I think it’s going to strengthen the resolve of companies to say ‘No’ unless they’re truly compelled to with the proper strength of a warrant.
And what about in Canada? I mean, let’s say eventually the Tory government brings back…
You don’t think so?
No. In Canada,I think, at this point in time, we’re golden. And the reason is we fought such a hard fight to kill Bill C-30. So that was the beauty: That would have allowed back-door access to the telcos, and nobody would have known about it. And we said ‘No.’ We fought such a strong campaign … thousands and thousands of people wrote to their MPs and said, ‘Not in my backyard, stop this thing.’ And so we actually succeeded in getting the bill withdrawn. It died. That never happens. … And I think it died because there’s such strong opposition to it.
And we’re certainly continuing the pressure. We don’t want to see another bill comparable to it. So you keep the pressure up and they’re also going to see, here in Canada, the reaction. This is going to explode much higher. This is only the beginning. … I think this story has legs and will make people gun shy to go in this direction.
So there’s no one, you think, in Ottawa looking at this and going, ‘We’d like to have that information’?
Well I’m sure Vic Toews is saying he’d love to have that information and he wishes he could do what the NSA did. And he can’t, because we’ve called him on it. And I think he would be a fool, and Harper is not a fool, to go in that direction.
Any idea whether Canada could be, or might be, sharing this kind of information with the NSA?
I don’t want to speculate. I know that, you know, there are some very sensitive law-enforcement matters here. You have to exchange information. I get that. I’m not trying to be naive about this. And with the VIA rail bombings that were averted … they had a lot of communication, and rightly so. So when you have detailed information about an incident that might be erupting, and you have exigent circumstances, of course you’re going to have to share data for legitimate law-enforcement purposes. That’s not what we’re opposed to.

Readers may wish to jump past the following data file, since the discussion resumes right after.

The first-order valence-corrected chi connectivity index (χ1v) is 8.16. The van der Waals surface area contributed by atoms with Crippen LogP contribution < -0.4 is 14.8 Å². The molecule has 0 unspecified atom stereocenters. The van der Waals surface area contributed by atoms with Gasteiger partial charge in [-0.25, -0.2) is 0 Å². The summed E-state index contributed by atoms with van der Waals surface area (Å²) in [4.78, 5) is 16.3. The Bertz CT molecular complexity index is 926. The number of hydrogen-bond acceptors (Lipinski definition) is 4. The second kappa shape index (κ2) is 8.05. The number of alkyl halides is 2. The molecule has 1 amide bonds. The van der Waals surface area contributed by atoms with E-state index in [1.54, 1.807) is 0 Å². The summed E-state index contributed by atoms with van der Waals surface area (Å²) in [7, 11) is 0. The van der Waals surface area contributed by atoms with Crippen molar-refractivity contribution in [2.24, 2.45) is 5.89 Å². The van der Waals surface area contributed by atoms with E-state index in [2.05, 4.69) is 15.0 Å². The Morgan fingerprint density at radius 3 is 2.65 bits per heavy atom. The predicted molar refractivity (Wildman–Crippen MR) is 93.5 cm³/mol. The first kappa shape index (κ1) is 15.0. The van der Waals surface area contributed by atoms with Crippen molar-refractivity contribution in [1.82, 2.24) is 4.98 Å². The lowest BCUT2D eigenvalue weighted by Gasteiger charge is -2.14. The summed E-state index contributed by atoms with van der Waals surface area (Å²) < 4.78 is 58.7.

This is accessing the email information, the subscriber data of everybody in the United States. I mean, really, it’s not one or the other. You don’t just go from one extreme to the other. You can have both privacy and public safety.
And you think, in years going forward, that’s a realistic expectation – for people to think, ‘What I’m doing online is my business’?
You know, I’m going to put a question mark on that. But I’m optimistic precisely because this story has erupted. When you hear stories like this and the outrage on the part of the public … when you see that kind of reaction on the part of the public, and senior officials, I think this is just starting.
And it will make companies reticent to give this information out unless they have the strongest warrant possible and all the Is are dotted and the Ts are crossed. I think you’re going to see more vigilance now.
This interview has been edited and condensed for clarity